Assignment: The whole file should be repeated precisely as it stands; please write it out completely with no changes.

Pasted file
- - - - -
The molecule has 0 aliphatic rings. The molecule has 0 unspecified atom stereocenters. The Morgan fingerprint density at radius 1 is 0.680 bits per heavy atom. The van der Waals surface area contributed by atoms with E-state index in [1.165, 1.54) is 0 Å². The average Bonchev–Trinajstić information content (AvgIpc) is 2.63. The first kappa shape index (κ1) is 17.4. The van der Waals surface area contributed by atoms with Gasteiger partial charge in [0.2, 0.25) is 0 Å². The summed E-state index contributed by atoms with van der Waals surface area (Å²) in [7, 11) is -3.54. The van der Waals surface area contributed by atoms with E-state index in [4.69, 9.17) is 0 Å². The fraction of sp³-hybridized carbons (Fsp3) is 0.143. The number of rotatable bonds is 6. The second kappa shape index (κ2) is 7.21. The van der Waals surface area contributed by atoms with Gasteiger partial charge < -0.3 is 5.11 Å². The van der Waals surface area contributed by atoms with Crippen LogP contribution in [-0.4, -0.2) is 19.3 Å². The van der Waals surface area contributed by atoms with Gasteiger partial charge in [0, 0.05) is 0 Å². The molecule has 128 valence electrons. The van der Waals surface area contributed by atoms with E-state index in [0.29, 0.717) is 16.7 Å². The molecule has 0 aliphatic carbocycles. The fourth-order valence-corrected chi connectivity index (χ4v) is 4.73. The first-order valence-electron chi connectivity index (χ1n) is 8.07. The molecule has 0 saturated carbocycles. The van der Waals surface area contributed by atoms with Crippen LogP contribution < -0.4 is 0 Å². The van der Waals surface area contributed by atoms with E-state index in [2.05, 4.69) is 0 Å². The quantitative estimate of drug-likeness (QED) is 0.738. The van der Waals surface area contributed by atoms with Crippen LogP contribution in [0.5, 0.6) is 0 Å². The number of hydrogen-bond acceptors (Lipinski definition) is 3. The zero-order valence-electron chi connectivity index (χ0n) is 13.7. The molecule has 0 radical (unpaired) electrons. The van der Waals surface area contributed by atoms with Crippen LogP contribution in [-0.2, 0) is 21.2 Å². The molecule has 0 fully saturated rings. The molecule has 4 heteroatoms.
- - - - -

The molecule has 0 aliphatic rings. The molecule has 0 unspecified atom stereocenters. The Morgan fingerprint density at radius 1 is 0.680 bits per heavy atom. The van der Waals surface area contributed by atoms with E-state index in [1.165, 1.54) is 0 Å². The average Bonchev–Trinajstić information content (AvgIpc) is 2.63. The first kappa shape index (κ1) is 17.4. The van der Waals surface area contributed by atoms with Gasteiger partial charge in [0.2, 0.25) is 0 Å². The summed E-state index contributed by atoms with van der Waals surface area (Å²) in [7, 11) is -3.54. The van der Waals surface area contributed by atoms with E-state index in [4.69, 9.17) is 0 Å². The fraction of sp³-hybridized carbons (Fsp3) is 0.143. The number of rotatable bonds is 6. The second kappa shape index (κ2) is 7.21. The van der Waals surface area contributed by atoms with Gasteiger partial charge < -0.3 is 5.11 Å². The van der Waals surface area contributed by atoms with Crippen LogP contribution in [-0.4, -0.2) is 19.3 Å². The van der Waals surface area contributed by atoms with Gasteiger partial charge in [0, 0.05) is 0 Å². The molecule has 128 valence electrons. The van der Waals surface area contributed by atoms with E-state index in [0.29, 0.717) is 16.7 Å². The molecule has 0 aliphatic carbocycles. The fourth-order valence-corrected chi connectivity index (χ4v) is 4.73. The first-order valence-electron chi connectivity index (χ1n) is 8.07. The molecule has 0 saturated carbocycles. The van der Waals surface area contributed by atoms with Crippen LogP contribution < -0.4 is 0 Å². The van der Waals surface area contributed by atoms with E-state index in [2.05, 4.69) is 0 Å². The quantitative estimate of drug-likeness (QED) is 0.738. The van der Waals surface area contributed by atoms with Crippen LogP contribution in [0.5, 0.6) is 0 Å². The number of hydrogen-bond acceptors (Lipinski definition) is 3. The zero-order valence-electron chi connectivity index (χ0n) is 13.7. The molecule has 0 radical (unpaired) electrons. The van der Waals surface area contributed by atoms with Crippen LogP contribution in [-0.2, 0) is 21.2 Å². The molecule has 0 fully saturated rings. The molecule has 4 heteroatoms.